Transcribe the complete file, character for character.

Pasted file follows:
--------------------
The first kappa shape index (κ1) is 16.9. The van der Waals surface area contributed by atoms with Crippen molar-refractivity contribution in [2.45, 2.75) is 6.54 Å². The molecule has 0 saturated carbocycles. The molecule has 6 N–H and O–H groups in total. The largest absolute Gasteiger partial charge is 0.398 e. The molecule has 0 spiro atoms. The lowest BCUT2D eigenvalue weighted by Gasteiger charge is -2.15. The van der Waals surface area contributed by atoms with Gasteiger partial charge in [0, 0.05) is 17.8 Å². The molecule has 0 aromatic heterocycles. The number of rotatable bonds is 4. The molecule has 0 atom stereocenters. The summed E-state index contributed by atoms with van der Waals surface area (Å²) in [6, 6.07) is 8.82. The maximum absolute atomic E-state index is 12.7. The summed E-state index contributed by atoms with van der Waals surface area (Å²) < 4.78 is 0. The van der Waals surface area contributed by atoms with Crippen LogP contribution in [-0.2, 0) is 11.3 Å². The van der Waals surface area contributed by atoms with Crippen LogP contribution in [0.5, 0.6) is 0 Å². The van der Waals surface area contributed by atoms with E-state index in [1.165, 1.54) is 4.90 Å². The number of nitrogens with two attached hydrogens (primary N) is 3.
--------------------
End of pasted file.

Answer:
The first kappa shape index (κ1) is 16.9. The van der Waals surface area contributed by atoms with Crippen molar-refractivity contribution in [2.45, 2.75) is 6.54 Å². The molecule has 0 saturated carbocycles. The molecule has 6 N–H and O–H groups in total. The largest absolute Gasteiger partial charge is 0.398 e. The molecule has 0 spiro atoms. The lowest BCUT2D eigenvalue weighted by Gasteiger charge is -2.15. The van der Waals surface area contributed by atoms with Gasteiger partial charge in [0, 0.05) is 17.8 Å². The molecule has 0 aromatic heterocycles. The number of rotatable bonds is 4. The molecule has 0 atom stereocenters. The summed E-state index contributed by atoms with van der Waals surface area (Å²) in [6, 6.07) is 8.82. The maximum absolute atomic E-state index is 12.7. The summed E-state index contributed by atoms with van der Waals surface area (Å²) < 4.78 is 0. The van der Waals surface area contributed by atoms with Crippen LogP contribution in [-0.2, 0) is 11.3 Å². The van der Waals surface area contributed by atoms with Crippen LogP contribution in [0.5, 0.6) is 0 Å². The van der Waals surface area contributed by atoms with E-state index in [1.165, 1.54) is 4.90 Å². The number of nitrogens with two attached hydrogens (primary N) is 3.